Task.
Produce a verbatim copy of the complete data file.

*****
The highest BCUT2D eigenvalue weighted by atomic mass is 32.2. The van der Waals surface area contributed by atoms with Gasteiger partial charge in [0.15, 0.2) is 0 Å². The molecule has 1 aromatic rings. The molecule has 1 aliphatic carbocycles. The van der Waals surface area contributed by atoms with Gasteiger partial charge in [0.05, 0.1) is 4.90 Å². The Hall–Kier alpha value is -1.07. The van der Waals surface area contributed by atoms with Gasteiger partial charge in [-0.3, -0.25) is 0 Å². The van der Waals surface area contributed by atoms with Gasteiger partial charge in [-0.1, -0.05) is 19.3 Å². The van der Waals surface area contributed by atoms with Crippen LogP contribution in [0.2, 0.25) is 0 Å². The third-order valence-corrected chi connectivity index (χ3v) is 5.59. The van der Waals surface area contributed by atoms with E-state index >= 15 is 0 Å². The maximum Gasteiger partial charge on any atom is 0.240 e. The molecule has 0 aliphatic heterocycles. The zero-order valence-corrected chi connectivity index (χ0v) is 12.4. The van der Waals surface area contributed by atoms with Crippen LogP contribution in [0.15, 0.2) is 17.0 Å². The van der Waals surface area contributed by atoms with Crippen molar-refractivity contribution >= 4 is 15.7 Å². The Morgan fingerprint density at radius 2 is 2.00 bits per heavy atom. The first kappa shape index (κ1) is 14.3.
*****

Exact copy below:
The highest BCUT2D eigenvalue weighted by atomic mass is 32.2. The van der Waals surface area contributed by atoms with Gasteiger partial charge in [0.15, 0.2) is 0 Å². The molecule has 1 aromatic rings. The molecule has 1 aliphatic carbocycles. The van der Waals surface area contributed by atoms with Gasteiger partial charge in [0.05, 0.1) is 4.90 Å². The Hall–Kier alpha value is -1.07. The van der Waals surface area contributed by atoms with Gasteiger partial charge in [-0.3, -0.25) is 0 Å². The van der Waals surface area contributed by atoms with Gasteiger partial charge in [-0.1, -0.05) is 19.3 Å². The van der Waals surface area contributed by atoms with Crippen LogP contribution in [0.2, 0.25) is 0 Å². The third-order valence-corrected chi connectivity index (χ3v) is 5.59. The van der Waals surface area contributed by atoms with E-state index >= 15 is 0 Å². The maximum Gasteiger partial charge on any atom is 0.240 e. The molecule has 0 aliphatic heterocycles. The zero-order valence-corrected chi connectivity index (χ0v) is 12.4. The van der Waals surface area contributed by atoms with Crippen LogP contribution in [0.15, 0.2) is 17.0 Å². The van der Waals surface area contributed by atoms with Crippen molar-refractivity contribution >= 4 is 15.7 Å². The Morgan fingerprint density at radius 2 is 2.00 bits per heavy atom. The first kappa shape index (κ1) is 14.3.